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Pocahontas Record Newspaper Archive: August 14, 1919 - Page 1

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Publication: Pocahontas Record

Location: Pocahontas, Iowa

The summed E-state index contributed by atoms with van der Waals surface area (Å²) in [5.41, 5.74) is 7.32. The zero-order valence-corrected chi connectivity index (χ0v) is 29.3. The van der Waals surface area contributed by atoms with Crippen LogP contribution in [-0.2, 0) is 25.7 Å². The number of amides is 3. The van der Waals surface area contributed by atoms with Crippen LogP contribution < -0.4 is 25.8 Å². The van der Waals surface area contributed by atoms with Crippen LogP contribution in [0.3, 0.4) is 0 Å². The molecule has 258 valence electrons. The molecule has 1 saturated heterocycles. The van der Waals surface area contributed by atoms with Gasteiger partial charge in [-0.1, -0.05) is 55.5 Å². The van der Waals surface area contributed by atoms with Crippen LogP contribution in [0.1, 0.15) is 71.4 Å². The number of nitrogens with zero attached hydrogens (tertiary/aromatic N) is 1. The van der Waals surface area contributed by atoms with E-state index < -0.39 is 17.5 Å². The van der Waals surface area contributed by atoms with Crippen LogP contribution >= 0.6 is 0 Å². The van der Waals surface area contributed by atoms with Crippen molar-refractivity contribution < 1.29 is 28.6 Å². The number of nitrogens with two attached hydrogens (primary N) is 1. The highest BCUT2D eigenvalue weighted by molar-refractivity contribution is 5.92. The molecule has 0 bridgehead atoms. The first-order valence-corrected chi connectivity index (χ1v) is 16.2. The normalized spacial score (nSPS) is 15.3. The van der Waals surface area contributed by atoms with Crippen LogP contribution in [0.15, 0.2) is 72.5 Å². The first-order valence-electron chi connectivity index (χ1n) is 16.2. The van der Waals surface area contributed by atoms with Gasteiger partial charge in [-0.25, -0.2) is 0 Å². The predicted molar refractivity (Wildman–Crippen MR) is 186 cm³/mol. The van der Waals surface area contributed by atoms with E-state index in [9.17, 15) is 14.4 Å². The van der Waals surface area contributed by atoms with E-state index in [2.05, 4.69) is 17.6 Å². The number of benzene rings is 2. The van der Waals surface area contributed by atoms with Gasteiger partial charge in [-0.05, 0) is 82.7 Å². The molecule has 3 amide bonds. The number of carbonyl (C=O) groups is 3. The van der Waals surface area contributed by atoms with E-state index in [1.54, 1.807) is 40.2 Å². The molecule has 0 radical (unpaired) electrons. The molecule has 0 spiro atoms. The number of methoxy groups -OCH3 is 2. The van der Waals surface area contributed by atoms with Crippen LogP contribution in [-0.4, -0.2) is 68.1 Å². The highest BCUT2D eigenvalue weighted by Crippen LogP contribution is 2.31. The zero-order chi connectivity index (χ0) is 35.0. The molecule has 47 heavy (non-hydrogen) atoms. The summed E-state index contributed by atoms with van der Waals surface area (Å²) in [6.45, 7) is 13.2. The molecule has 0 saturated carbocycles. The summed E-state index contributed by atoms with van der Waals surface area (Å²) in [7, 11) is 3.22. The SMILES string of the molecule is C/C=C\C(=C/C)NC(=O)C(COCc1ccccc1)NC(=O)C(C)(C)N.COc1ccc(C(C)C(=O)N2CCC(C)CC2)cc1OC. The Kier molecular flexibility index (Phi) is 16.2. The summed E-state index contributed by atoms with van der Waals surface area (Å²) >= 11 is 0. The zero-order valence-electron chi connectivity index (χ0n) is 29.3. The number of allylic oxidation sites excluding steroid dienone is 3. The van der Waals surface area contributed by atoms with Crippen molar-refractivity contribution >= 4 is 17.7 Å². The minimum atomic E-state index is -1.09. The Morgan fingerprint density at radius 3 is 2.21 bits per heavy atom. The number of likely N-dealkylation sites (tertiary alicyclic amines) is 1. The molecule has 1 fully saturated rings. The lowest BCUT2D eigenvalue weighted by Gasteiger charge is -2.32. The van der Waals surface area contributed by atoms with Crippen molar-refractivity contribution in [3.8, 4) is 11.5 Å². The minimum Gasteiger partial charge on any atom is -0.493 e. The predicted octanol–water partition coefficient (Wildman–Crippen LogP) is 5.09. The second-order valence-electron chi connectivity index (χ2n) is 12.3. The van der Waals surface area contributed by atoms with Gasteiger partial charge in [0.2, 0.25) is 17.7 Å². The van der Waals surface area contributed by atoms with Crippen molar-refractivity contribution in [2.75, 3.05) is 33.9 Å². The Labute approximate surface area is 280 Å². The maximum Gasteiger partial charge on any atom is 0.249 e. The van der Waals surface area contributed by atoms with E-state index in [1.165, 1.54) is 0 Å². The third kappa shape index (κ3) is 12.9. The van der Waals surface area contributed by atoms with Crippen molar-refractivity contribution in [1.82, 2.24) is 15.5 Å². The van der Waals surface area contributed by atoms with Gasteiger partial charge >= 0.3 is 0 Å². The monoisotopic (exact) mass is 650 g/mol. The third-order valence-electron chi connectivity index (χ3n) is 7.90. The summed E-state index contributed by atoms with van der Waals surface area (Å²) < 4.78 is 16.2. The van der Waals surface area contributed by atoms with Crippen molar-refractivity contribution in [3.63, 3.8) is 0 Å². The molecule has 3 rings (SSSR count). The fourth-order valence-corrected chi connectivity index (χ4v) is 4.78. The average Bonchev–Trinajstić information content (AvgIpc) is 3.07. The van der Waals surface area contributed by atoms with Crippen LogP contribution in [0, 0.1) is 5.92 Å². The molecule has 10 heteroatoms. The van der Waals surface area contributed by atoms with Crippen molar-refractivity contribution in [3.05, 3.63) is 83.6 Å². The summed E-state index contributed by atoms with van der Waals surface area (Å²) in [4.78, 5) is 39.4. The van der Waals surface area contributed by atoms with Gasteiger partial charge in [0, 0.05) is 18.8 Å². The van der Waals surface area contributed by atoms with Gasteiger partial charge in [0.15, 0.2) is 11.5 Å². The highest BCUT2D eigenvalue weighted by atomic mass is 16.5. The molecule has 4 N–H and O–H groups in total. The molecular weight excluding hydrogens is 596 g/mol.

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   Pocahontas Record (Newspaper) - August 14, 1919, Pocahontas, Iowa                                 Mdia.  tvOL. 36 NO. 18^  »ns of air to one tnd makes a larjre irectly in contact with Perfect combustion. /e. Cooks at mucli less/ any other stove or any ^bther fuel.  ie this stove and let us ^emon-Pou. Easily operated and controlled.  We want you to see this stove before you buy. We Sharpen Lawn Mowers  Come strate i  HARDWARE  P L. RIV  Buy your is safer to think you  supply of coal ticiw. It lat you have it than to ^get it. It may be scarce this winter.  Tankage and Mill Feed on Hand  'Die NEW EDISON  The Three MilUon Dc^ar Phonograph  Thomas A. Edison invented the phonogr»' Later he improved Iiíb original where hig busine» adviser« said the best phoifograph in existeni market-4t.i' V  Mr. |;diil^^ook his heád ing to putdá a new phom that its reprodwctiwi of mi the original music."  Thomas A. Edison spent cash to develop an initrumen; voi8e,andaU,kittd%c^ that the «ri|pnal,eoa^ n^  "I am not go-is so perfect detected from  ioUmiacold itohed the hnnum «9 perfwtìy tjje'repwdttptiçn M^ed.  toiett  youMw Í« m, to tbi«i  -ynak you to jiÌiLin«ddtftà new is  'I- ________  ir «:i  H SI  tcf-  POCAHONTAS, IOWA, THURSDAY, AUGUST 14, 1919  Farm Co-operation  Farmers aliould bo able to mako as much money as other buHlnesa men. The majority of them will not In the long run do so, until their work la organized on a greater scale. The successful men of today have attained their wealth by handling production on a large scale. The small individual producer in any industry rarely accompllBhes much.  It IB very likely Impossible to com bine farms on big scales, as factories are combined oii account of the physi cal difticultles, To get the best result of combination, a large group of Workers need to be assembled in some one place like a factory, where they can be efficiently supervised and work according to uniform stand ards. Naturally farming cannot be done in that way.  But co-operation and combination can be applied to the farming industry a great deal more than has ever been done. Farmers are realizing this ail over the country. The new associations are buying costly machinery and arranging for the joint use of it. Thoy market their products on a big seal. They buy fertilizers arid other supplies at a discount. They unite to introduce thoroughbred cattle. And so on in a great variety of ways.  A co-operative movement need not attempt anything very big at the out set. It can work at ilrat along two or three lines where the advantages ot united action are most obvious. The co-operators will make some mistakes, but they will acquire valuable experience. After they have learned to work together, in a few things, they can go on to take up other lines.  The farmers in Pocahontas county should take up and push this movement with all their energy. It is bound to revolutionize American agri culture, and to bring results that could never be hdft under the old fashioned individual farming.  Petit Jurors for September Ìerm  John Hartnett................Gilmore City  John Youngdale................Pocahontas  J. E. MaaBsen.i............................Rolfe  F. S. Slmmonson..........................Rolfe  Geo. Dyvig............................Havelock  G. W. Howard........................Havelock  Torval Johnson............:.....Pocahontas  J. R. Hawk............................Havelock  J. W.' Scott........................Pocahontas  Theo. Keitzman...j....................Plover  B. W. Jeffries..............................Rolfe  C. M. Heflln................................Fonda  W. A. Tolbert..........................Laurens  A. C. Schroeder........................Palmer  Àugi Meyer................................Fonda  P, E. Brown....................1.......Laurens  A. E. Sargent............................Fonda  Pat i'ord......................;.'..........Varlna  Wm. Cummlngs..........................Fonda  ,Charley O'Malley..................Havelock  C. M. Patterson..............;.............Rolfe  Henry H. DeWall..............Pocahontas  A. Ausberger..........................Fonda  C. B, Cederstrom.................-.....Fonda  C. H. Colè..................................Varina  Hoy E.. Hopklnp-----.,„.^.....;„Jjaurens  Frèd Kidder..................;........:..Varina  B. B. Mason....................Ollmore City  F. A. Pringle..........................Mallard  Chester King..........................Laurens  Guy Smith..........................-.........Rolfe  B. J. Synstellen........................Fonda  Henry Metzger........................Palmer  P. J, Shaw..................................Plover  L. J. Brown....................Gilmore City  J. P. Peterson..................Gilmore City  After all there are Just two things that go toward making up a good live town—one la pesristent, thorough and attractive advertising and the «other is backing up the advertising < with perfomahce, truthfully says an exchange. There is no use of advertising If you haven't the gDoiJ|, and there is no use having the goods if 'you don't advertise them. No town was ever benefitted by the man who sits down and waits for the more enterprising and public spirited persons to bring the trade to him, and neither is the man who falls to deliver the goods when called upon. The first, l8 a leach, and the second an oyster, and both help to make cow pasture but of a town.  Supervisor Sedlacek went to Rockwell City, last Saturdày, and drove home a new army truck which will be used for county road work. This Is one oi the machines which Is being disti-ibuted by the government and It will be put to good use. It is a Nash-Quad, all steel, two and one-half ton capacity and drives from all tour wheels which makes it a powerful machine. Mr. Sedlacek says the county made a request for two of the machines and It Is possible another one will be received before long. The same company makes this machine which manufactures the Nash-Slx automobile.  There Is more trouble in the Modern Woodmen camp. The head oflic-era have been called into court on an Injuncitloh suit against the new as-aesament rates. Three suits have been "started as follows: Injunction against new rates; conversion of society's funds; an action for accounting. Thè suits were started at Minneapolis and Woodmen r clerks have been offloUHy notified. One contention Is that the new rates were not lè^lly adopted. Crooked work in se curinjs the vote is charged.  A fashion expert who has just returned from a trip of Ave tbeusand miles through Europe* thinks that ^ericmn ready made clothing will soon b« worn all over the world. Our clothes are smarter In cut and better in it tbwi any others ewept the cu|h torn cloOspi made by the best tallora ha» an4 In Kucope. Moreover, the - " <iluite made them iamlllar to-iMiMifl^ nAVQr saw them beforó ' id haT« flimted a <|emand for them;  JUltm the Laurens  fii^wi« tp ®#alio»t«8. Monday, to  nmt wlth^ ^^Btr «ducational  ...... .....  ' J  Wheat for chicken feed at Rivard's Elevator.  Miss Veronica Lampe visited at Dubuque and Dycrsville, last week.  Helper wanted at Rock Island station. Inquire of I. H. Brokaw, Agent  Miss Stella Jerabek went to Som-ers, last Thursday, for a few days visit with friends.  J. B. Pattee^; and family left last Friday by auto route for a visit with relatives at Independence.  Vincent Muuray left Monday for Dubuque, and will also visit at Des Moines, while he is enjoying his vacation.  W. T. AVhite's public gale oi household good« drew a good crowd Saturday evening, and the prices received were very satisfactory.  Mr. and Mrs. F. E. Hronek were at Schuyler, Nebraska, last week, visiting at the home of their son, Walter, a prominent atorney at that place.  You get a business education but once. Got the beat. The Nettletonu Commercial College, Sioux Falls, S. D., is not excelled. Get their catalog.  Frank Stegge received his discharge from army service at Camp Dodge, last Friday, and has returned home. Most ot the boys from this section are now at home.  Bernard Coyne, said to be the larg est man in the world, who was an attraction at the Fonda fair was in Pocahontas briefly last Saturday en-route to his next stopping place.  The rains we have had in this section the past two weeks came just at the right time for the corn and there is every indication now that we will have a bumper crop this fall.  Clint Greenwood recently purchased a new Oakland motor bus which ho will use in carrying the mail and passengers between here and Have-lock.  R. W. Beers has -sold his residence property in Fairview addition to Mr. Elsesser from near Albert City, the consideration being $8,500. Mr. Beers does not give possession until next March.  Mrs, Oma E. Thomas, wife of former Judge Lot Thomas òt Storm Lake, passed away at the home of her daughter on August 2, at Augusta, Georgia,. Mrs. Thomas was past seventy-four years of age.  Louie Stoulil arrived home last Saturday after getting his discharge at Camp Dodge. He arrived from overseas on July 29. Louie Is looking well and he says he is mighty glad to get back to pia Pocahontas.,  Miss Zelle Pattee is enjoying a thirty days furlough at home from Camp Meade, where she is now located. Miss Pattee enlisted in the nurses training service at the army hospital and says she likes her work.  The Business Outlook  Writers on business topics could formerly predict the commercial future with some confldence. Signs of dtorms were as clearly marked as by a barometer. But in these unprecedented times, past experience throws little light on the future.  On the surface the business situation is of the most favorable kind. Bank clearings have been rising to the highest figures ever recorded. Most of the'railroad net earnings for June have been published, and show marked improvement. Commercial failures are at a very low point.  Yet there are many cautional signals in the financial weather. The price situation is bad. The constant increase ot living costs must tend to check business. Labor troubles will check production and frighten capital from undertaking new enterprises Europe shows a disposition to discourage imports from the United States in all lines but those very essential to reconstruction.  With such indications as these, the business community should steer clear ot speculation. The enormous amount of money being put into oil stock is not a favorabel symptom. A great many men may find themselves tied up before long with unsalable or worthies securities while their credit ors are demanding cash. Land specu lation is proceeding recklessly in many sections and will tie up capital needed to float buslne.ss.  Yet no reason exists today why any Igitlmate enterprise should curtail operations. More money is in the hands of the working masses than ever before. They are going to be able to keep buying for a good while under any conditions. As long as they keep buying, all the producing inductries can market their goods freely. There are times when it is safe to produce in large volume, but not to speculate.  Pomeroy Boy to West Point  Marion Hittenmark, son of Mr. and Mrs, O, F. Hittenmark, of Pomeroy, received a telegram from Washington Friday morning informiug him of his appointment to fill a vacancy at the United States Military Academy at West Point. He left for that place Sunday evening, as his instructions were to report for physical examination and enrollment on Wednesday, August 6.  The honor ot Marion's appointment is shared by him with the com-munnity, as vacancies at the school are not of . common occurrence, and the highest qualifications are necessary in the candidate for enrollment.  "The appointment was secured through the efforts of Congressman Dickinson of Algona.—Herald.  Some New State Laws  Among the laws passed by the 38th General Assembly which became effective July 4 were the Housing Law, Temple of Justice, Workmen's Compensation Law, the appropriation ot $100,000 for a state park, and an appropriation of $175,000 for Psycho-patric Hospital, Teachers' Minimum Salary law, the Red Flag law, the Criminal Syndicalism law, the law giving superintendents the right to enforce the right ot English alone in the schools, a n appropriation for a home for delinquent children, the law creating a force for licensing plumb-esr and another for civil engineers, a bill giving pardon to men who entered military service, two bills allowing the county supervisors and school boards to contract for free den tal service for inmates of the poor farm and pupils ot schools.  Ora Alberts of Lincoln township, son of Mr. and Mrs. Otto Alberts, aged about twenty years, has been quite ill for several days, and when Dr. Beam got hold of the case. Dr. McAullff was called up from Webster City and an operation performed last Friday. A very serious condition was found, an abcess of the bowels and a perforated ulcer, but the young man rallied from the operatloi and has shown some improvement during the past few days and seems to have a fighting chance for his life. He was in such shappe that he could not be taken to a hospital but a professional nurse was secured and everything possible is being done for him at home. It Is in such cases as this that the need of a nearby hospital is felt. We hope young Alberts will win the flght tor his lite.—Rolte Arrow.  Only a few more weeks and our schools will convene again, and what will the boys and girls, who "graduat ed' before finishing the 8th grade do? Will they return to school and strive to obtain a common school education? This is the wisest and best thing they can do, and parents should Insist on their doing so.  LOUS 168th  Pantry  fimental Band  40 Musicians 40 lO Soloist^s 10  County Attorney Lynch was called to Des Moines, last Thursday, by Governor Harding, to meet with the county atorneys of the state for a discussion of the high costoMiving. It they do not have better luck than congress and President Wilson, it will be some time before the people will see much reduction in prices.  OFFICIAL COUNTY PAPER  The First National Banlc  A Five Year  Fully covers, against cracking or burning, every part—except the grates —of the Green GOIvONIAL, Pipeless Furnace.  Of course, it is Seldom necessary for any part to be fèplaced, for the  OF^ifeE-lSr  COLmMIu  Has Greens ^omQ Heat In^isiiior Is buijlt to last for years. It i.5i€ast heavier > to give extra st^'ngth to pajé^that ordinarily give out finsii ' It is a pleasure*, to be able to offer ^pii this^.^^ quality furnai;^ witlf ' its many efii^nt ansi econ o m i dclv.^n-Viges. T G^en COLONIAli Pi^tess Furnace uieiit^your careful con.sidera-tion. fr<  Come in and let us explain its many features—Green's Dome Heat Intensi fi e r — air-blast fire pot— separate grate bars and others. It will help you choose the RIGHT furnace.  "Wo could handle any furnace but we chos* the Green COI-ONIAL"  OfARD  Blue Devil's  Mr. and Mrs.Cal Saylor visited rela tives In Cherokee, a couple of days, last week. Misa Blrdeva Bush, a niece returned home with them. Tues day they left for a" week's outing at Spirit Lake, and went by he way of Cherokee, tv get Mrs, Saylor's sister who accompanied them to the lakes.  George WIegman Is .taking hla annual vaeation, this week, from hla duties as rural mall carrier, and with his family and Mrs. Ctiaa. Trenary left early in the week for Alexandria Minn., for a rialt at the home of Mrs. Paul Johnson, Mrs; Wiegnitans sister.  Kansas has a new drink called Clj<>ctaw jBeer," innocent enough in apjtearanee bat possessiUc a mightr Jiick. All teste have failed to pro-duee «ay IraGeB of alcohol in th« beverag:«. The new drink is steadily Kalnlag in popularity^  W. Morgan, wlto haa oi^lr»ted a droit atM* »t XAar«Ba for Mrenil  i'SSiW.Tii'ASi.i  Spot Cash and Prompt Service at Our House